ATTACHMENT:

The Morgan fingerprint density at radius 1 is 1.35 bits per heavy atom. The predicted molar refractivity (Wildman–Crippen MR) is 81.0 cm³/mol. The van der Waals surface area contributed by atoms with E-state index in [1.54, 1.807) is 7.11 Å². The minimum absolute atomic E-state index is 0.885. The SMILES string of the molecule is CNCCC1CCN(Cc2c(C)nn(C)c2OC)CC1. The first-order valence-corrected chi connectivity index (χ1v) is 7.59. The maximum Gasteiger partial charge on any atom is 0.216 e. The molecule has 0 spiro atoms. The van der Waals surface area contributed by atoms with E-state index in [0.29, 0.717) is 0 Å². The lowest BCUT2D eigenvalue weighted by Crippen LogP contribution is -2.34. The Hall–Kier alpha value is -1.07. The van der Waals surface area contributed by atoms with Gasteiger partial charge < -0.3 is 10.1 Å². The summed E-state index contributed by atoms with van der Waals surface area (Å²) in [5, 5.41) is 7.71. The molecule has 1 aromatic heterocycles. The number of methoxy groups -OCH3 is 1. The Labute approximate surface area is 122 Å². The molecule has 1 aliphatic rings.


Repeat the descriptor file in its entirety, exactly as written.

The Morgan fingerprint density at radius 1 is 1.35 bits per heavy atom. The predicted molar refractivity (Wildman–Crippen MR) is 81.0 cm³/mol. The van der Waals surface area contributed by atoms with E-state index in [1.54, 1.807) is 7.11 Å². The minimum absolute atomic E-state index is 0.885. The SMILES string of the molecule is CNCCC1CCN(Cc2c(C)nn(C)c2OC)CC1. The first-order valence-corrected chi connectivity index (χ1v) is 7.59. The maximum Gasteiger partial charge on any atom is 0.216 e. The molecule has 0 spiro atoms. The van der Waals surface area contributed by atoms with E-state index in [0.29, 0.717) is 0 Å². The lowest BCUT2D eigenvalue weighted by Crippen LogP contribution is -2.34. The Hall–Kier alpha value is -1.07. The van der Waals surface area contributed by atoms with Gasteiger partial charge < -0.3 is 10.1 Å². The summed E-state index contributed by atoms with van der Waals surface area (Å²) in [5, 5.41) is 7.71. The molecule has 1 aromatic heterocycles. The number of methoxy groups -OCH3 is 1. The Labute approximate surface area is 122 Å². The molecule has 1 aliphatic rings.